Just a few months ago, a dog trainer came to the Hillsborough County Courthouse to oppose an ordinance that required dog trainers to obtain a license. The dog trainer brought a dog with him. There was a crowd of people in the courthouse lobby, including the dog and his trainer, waiting to get into the hearing room where the ordinance was to be discussed. Suddenly and unexpectedly, the dog lunged at a five-year-old boy, biting the boy’s face. Witnesses recounted that the boy did not do anything to provoke the horrifying dog bite.
The dog attack in that case not only underscored the need for the very law being discussed at the courthouse, but it also underscored a larger point: Dogs can be unpredictable even if they never exhibited a propensity towards violence before.
Dog Bites In Florida, and Throughout The U.S., Are A Bigger Problem Than You May Think
Dog bites account for millions of dollars in insurance claims annually. Some experts estimate that dogs bite more than 4.7 million people in the United States every year, and almost 1 million of those dog bite victims require some emergency medical treatment. Florida in 2014 recorded the highest average payout per dog bite in the country up to that point, with 146 payments totaling approximately $5.6 million.
Dog bites can result in severe injuries that require not only medical attention and corrective surgery, but also may lead to lost time at work and lost wages. That is why people who suffer a dog bite should get an experienced attorney to assist them in obtaining compensation for their injuries.
In fact, Florida law has a specific dog-bite statute that holds dog owners strictly liable for injuries that their dog causes. Here is a short primer on the evolution of Florida’s dog-bite law.
The Precursor to Florida’s Dog-Bite Law – The “One Free Bite” Rule
For over two centuries, from English common law to the present, the general rule followed by courts has been, and in most jurisdictions still is, the “one free bite” rule. The “one free bite” rule means that the first time a dog bites someone, the dog’s owner cannot be held liable for any injuries that resulted. The premise of the rule comes from the notion that dog owners are not be able to predict that a dog will attack someone if they never saw their dog display aggression in the past.
The only way a victim can recover under the “one free bite” rule is to prove that the dog owner knew that the dog had a propensity for violence. If such proof is presented, dog owners typically raise the defense that the victim provoked the dog, or that the victim trespassed on the dog owner’s property unlawfully.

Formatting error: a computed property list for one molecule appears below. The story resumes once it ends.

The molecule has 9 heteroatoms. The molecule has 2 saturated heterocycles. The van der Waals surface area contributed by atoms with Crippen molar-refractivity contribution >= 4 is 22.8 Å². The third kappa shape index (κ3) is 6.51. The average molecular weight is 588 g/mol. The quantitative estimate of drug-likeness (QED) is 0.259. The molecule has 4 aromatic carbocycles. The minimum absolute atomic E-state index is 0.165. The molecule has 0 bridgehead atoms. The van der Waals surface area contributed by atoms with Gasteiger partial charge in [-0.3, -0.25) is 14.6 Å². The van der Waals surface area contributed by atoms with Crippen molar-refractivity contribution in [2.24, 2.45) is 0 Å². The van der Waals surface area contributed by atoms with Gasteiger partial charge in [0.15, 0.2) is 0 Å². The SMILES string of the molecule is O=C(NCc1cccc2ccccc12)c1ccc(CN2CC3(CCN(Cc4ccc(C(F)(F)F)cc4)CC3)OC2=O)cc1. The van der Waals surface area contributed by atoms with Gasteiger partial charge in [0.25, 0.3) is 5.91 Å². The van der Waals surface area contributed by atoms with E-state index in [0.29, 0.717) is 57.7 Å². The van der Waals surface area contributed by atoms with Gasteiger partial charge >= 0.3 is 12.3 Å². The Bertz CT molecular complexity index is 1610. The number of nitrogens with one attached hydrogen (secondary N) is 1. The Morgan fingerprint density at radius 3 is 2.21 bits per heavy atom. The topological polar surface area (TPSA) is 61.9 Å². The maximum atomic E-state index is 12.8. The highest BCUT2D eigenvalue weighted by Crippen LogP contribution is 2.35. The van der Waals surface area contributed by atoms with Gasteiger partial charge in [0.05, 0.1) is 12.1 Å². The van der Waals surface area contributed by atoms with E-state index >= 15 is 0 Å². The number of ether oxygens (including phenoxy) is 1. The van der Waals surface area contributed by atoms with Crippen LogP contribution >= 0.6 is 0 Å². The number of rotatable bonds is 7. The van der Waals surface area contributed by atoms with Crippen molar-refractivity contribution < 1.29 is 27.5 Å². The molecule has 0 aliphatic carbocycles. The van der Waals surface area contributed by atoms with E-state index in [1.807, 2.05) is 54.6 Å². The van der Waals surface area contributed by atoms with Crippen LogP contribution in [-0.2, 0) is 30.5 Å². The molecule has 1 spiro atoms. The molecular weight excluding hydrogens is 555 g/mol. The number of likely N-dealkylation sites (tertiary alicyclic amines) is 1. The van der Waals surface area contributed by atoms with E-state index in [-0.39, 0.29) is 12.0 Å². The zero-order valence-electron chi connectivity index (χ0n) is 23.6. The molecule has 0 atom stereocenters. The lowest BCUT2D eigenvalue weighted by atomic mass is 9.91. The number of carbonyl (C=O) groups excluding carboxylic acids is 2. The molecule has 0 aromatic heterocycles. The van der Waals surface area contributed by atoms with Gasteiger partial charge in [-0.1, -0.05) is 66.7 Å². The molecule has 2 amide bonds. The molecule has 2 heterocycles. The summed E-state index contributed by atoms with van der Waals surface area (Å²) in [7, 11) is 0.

The obvious downside to the “one free bite” rule is that dog owners often avoid having to take any responsibility, financial or otherwise, for a victim’s injuries. Indeed, a Georgia state appellate court in the recent case of Clark v. Joiner followed the common law “one free bite” rule, finding that a dog owner had no liability for an injury caused by his dog. However, a concurring judge commented that the common law rule should no longer be favored, noting that “[a] dog should have no greater right to a first bite than one has to a first murder.”
Florida’s Dog-Bite Statute – Strict Liability for Dog Owners
The same sentiment recently articulated by the concurring judge in Clark v. Joiner was certainly on the minds of the Florida Legislature back in 1949. That year, the Florida Legislature’s dissatisfaction with the “one free bite” rule led to the enactment of Florida Statute 767. Specifically, section 767.04 provides, in relevant part:
The owner of any dog that bites any person while such person is on or in a public place, or lawfully on or in a private place, including the property of the owner of the dog, is liable for damages suffered by persons bitten, regardless of the former viciousness of the dog or the owners’ knowledge of such viciousness. However, any negligence on the part of the person bitten that is a proximate cause of the biting incident reduces the liability of the owner of the dog by the percentage that the bitten person’s negligence contributed to the biting incident.
Simply put, Florida’s dog-bite statute expressly replaces the old “one free bite” rule, and states that a dog owner is strictly liable for any injury caused by his or her dog. Strict liability exists whether or not the owner was aware of the dog’s propensity for violence.
The statute does allow for some reduction in a dog owner’s liability if the victim was negligent, as the quoted portion above states. In addition, the statute provides that a dog owner will not be held strictly liable if the owner prominently displays a sign with the words “Bad Dog” on it.
The Florida Dog-Bite Statute Also Allows For Additional Remedies
What is also interesting about Florida’s dog-bite statute is that it still allows for other legal remedies. Specifically, section 767.04 states that “[t]he remedy provided by this section is in addition to and cumulative with any other remedy provided by statute or common law.”
That sentence in the statute means that a victim may sue for damages under the statute, and may also sue under other legal theories. Those legal theories include Negligence (asserting that the dog owner is liable for acting carelessly or recklessly with regard to the incident); Negligence per se (for example, where an owner is negligent for failing to put a leash on a dog in violation of existing laws); and Intentional Tort (whereby the dog owner did something purposely that led to the dog hurting the victim).
If you have sustained a dog bite injury in Florida, contact The Law Offices of Thomas J. Lavin right away. As discussed above, the dog-bite law in Florida is rather involved and provides many opportunities to receive compensation. Let a knowledgeable attorney review your case to see if you can help offset the costs of a dog-bite injury.